1. You might try a daily dose of Vaseline on the kitties’ legs or paws so she will lick it off. It will help the hair balls to work their way through her digestive tract. We have a cat who is somewhat long haired and hates being combed. She seems to have very sensitive skin. We bought an electric clipper and got rid of the matted hair. We also use a pair of scissors. My husband holds her (sometimes with his gloves on) while I cut away the mats and trim her rump with a pair of scissors. Once you get her trimmed, start with the Vaseline. Hope this helps you with your furry friend.

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  21. when I used to take my 3-yr. old Calico, she would yowl. This last trip for her vaccinations I tried singing familiar songs to her and she did not yowl at all. I have to take each of my 3 cats (ages 1 and 3 as well as the 5-yr.old) . I do keep the carriers in the master bath, which is huge. The Torbie goes in there from time to time to lay down.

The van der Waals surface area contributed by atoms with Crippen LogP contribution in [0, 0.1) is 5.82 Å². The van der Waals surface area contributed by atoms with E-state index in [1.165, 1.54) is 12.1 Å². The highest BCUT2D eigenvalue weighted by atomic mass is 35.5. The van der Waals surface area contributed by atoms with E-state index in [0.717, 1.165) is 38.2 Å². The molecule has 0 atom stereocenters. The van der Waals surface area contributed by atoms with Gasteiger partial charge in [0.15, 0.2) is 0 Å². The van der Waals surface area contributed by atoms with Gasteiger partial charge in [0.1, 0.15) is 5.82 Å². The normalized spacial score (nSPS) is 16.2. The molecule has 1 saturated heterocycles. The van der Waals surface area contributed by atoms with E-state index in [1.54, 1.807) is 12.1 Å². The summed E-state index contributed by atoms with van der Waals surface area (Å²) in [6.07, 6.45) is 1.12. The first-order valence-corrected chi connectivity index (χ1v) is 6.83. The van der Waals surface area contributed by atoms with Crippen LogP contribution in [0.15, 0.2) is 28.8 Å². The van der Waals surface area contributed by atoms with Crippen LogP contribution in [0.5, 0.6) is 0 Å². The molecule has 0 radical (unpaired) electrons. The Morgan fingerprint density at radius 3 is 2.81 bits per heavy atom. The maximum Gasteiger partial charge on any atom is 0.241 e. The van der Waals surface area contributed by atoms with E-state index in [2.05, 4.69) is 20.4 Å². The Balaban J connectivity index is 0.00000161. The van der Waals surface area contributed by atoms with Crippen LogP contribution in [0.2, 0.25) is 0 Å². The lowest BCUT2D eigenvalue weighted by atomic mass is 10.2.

1. Absolutely agree – singing really calms both of my cats down during car rides. If not familiar songs, I make up nonsense songs that mention their name multiple times.

  22. When we took Funny-Girl on a trip, here cat carrier door was facing her litter box in the back seat. So when she wanted to go it was right there. It took us a couple days to get to our destination, and by then she was pretty much “used to the travel”. Sitting on my lap as hubby drove, she was almost always watching what was whizzing past outside, or nestled on my lap napping. Once she got out at a gas station, but being frightened by the strange surroundings was easy for even hubby to catch. She had learned to stay with us.